Re: “Center for sexual predators under fire,” (TNT, 11-2).
I don’t have anything in particular against child molesters and serial rapists and such – like the 252 convicted sexually violent predators reported to be at the Special Commitment Center on McNeil Island. It’s just the way I was raised. Hate the sin and not the sinner.
Though I must admit after reading the headline about the SCC coming under fire, I was kind of secretly hoping it might be referring to some errant AC-130 Gunship flying out of Joint Base Lewis-McChord mistakenly opening up on the center.
Cruel as that thought might be, I’m starting to seriously believe something as outrageous as that is going to be what it takes to finally kick all those “special” predators off that lovely isle in the heart of the South Sound. And what’s with the Department of Social and Health Services putting a CEO in charge of the SCC? A more prosaic title, like “general manager,” wouldn’t work as well? Do other states have predator CEOs, too?
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I’ve been wondering about what would become of beautiful McNeil Island ever since I first saw it serenely floating in the South Sound as a young man.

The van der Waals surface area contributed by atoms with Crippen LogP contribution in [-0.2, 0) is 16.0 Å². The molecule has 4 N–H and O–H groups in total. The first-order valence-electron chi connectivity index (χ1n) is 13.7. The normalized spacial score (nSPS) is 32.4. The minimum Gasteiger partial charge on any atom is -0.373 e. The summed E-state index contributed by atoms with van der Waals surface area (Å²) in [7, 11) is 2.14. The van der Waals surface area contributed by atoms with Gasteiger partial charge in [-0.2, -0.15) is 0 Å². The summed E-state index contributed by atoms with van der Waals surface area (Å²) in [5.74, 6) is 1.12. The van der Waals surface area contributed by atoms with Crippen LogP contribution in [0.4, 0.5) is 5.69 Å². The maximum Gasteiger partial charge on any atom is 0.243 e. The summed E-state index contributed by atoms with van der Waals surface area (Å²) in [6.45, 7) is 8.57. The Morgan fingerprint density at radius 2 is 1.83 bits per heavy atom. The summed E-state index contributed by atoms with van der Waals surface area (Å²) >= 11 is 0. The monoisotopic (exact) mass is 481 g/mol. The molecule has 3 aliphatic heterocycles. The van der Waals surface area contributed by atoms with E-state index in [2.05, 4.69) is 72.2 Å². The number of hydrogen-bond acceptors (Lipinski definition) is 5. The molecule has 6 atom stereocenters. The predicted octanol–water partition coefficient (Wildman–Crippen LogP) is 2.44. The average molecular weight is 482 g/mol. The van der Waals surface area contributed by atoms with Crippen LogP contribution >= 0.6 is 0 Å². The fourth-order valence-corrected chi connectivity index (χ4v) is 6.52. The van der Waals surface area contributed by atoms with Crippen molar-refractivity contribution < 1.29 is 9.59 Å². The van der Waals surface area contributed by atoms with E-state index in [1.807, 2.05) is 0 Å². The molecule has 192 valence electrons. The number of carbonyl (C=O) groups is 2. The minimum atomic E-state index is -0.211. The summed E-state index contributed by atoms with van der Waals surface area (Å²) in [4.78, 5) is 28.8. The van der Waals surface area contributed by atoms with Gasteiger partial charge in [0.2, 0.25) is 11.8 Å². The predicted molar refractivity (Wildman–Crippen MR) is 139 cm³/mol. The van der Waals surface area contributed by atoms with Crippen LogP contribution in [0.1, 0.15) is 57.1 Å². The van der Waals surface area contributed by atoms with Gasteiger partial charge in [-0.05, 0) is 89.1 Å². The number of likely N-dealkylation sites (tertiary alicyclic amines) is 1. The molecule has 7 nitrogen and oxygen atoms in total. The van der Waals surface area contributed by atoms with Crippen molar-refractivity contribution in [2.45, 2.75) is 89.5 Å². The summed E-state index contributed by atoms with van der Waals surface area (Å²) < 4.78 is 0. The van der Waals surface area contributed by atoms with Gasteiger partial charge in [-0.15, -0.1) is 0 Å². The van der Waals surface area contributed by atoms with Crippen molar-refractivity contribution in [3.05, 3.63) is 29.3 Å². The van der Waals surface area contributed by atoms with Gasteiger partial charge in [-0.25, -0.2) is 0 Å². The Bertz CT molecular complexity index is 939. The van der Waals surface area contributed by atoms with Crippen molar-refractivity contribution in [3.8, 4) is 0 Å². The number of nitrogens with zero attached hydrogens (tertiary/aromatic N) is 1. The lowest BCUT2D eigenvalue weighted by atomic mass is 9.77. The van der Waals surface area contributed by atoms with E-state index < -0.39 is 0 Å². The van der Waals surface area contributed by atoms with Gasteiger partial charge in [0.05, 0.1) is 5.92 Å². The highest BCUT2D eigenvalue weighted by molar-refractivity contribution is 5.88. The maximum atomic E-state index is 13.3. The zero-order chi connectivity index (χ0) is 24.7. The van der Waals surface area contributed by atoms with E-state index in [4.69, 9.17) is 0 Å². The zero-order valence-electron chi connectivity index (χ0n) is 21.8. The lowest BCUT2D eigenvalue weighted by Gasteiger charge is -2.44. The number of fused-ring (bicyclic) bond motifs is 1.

It was shortly after I was discharged from the Navy in Bremerton in 1976; I was 26. It was the first time I ever heard McNeil Island referred to as the “the Alcatraz of Puget Sound.” As Alcatraz once did, McNeil hosted a federal prison.
By then I’d already seen “The Rock” in the San Francisco Bay. And comparing piddly Alcatraz Island, at 22 acres, to the more than 4,400 acres of McNeil Island is like equating a mouse to an elephant.
Know what became of “The Rock”? It’s now a popular tourist destination for folks visiting the San Francisco area. It’s run by the highly respected National Park Service. You know, the same folks who run Mount Rainier National Park.
Compare that with how Washington has blessed us South Sounders – and every other taxpayer in the Evergreen State – with its use of McNeil Island: a multimillion-dollar abandoned prison complex and a certifiable world-class boondoggle. For predators, it’s a paradise preserve; for the public, it is off limits.
Perhaps most poignant of all, McNeil Island seems heart-shaped to me when viewed upon a map or marine chart. Though it’s a rather broken one, as if responding to all its years of ill treatment.
Shelton resident Bill Barker, a retired postal worker, is writing a historical narrative of the South Puget Sound.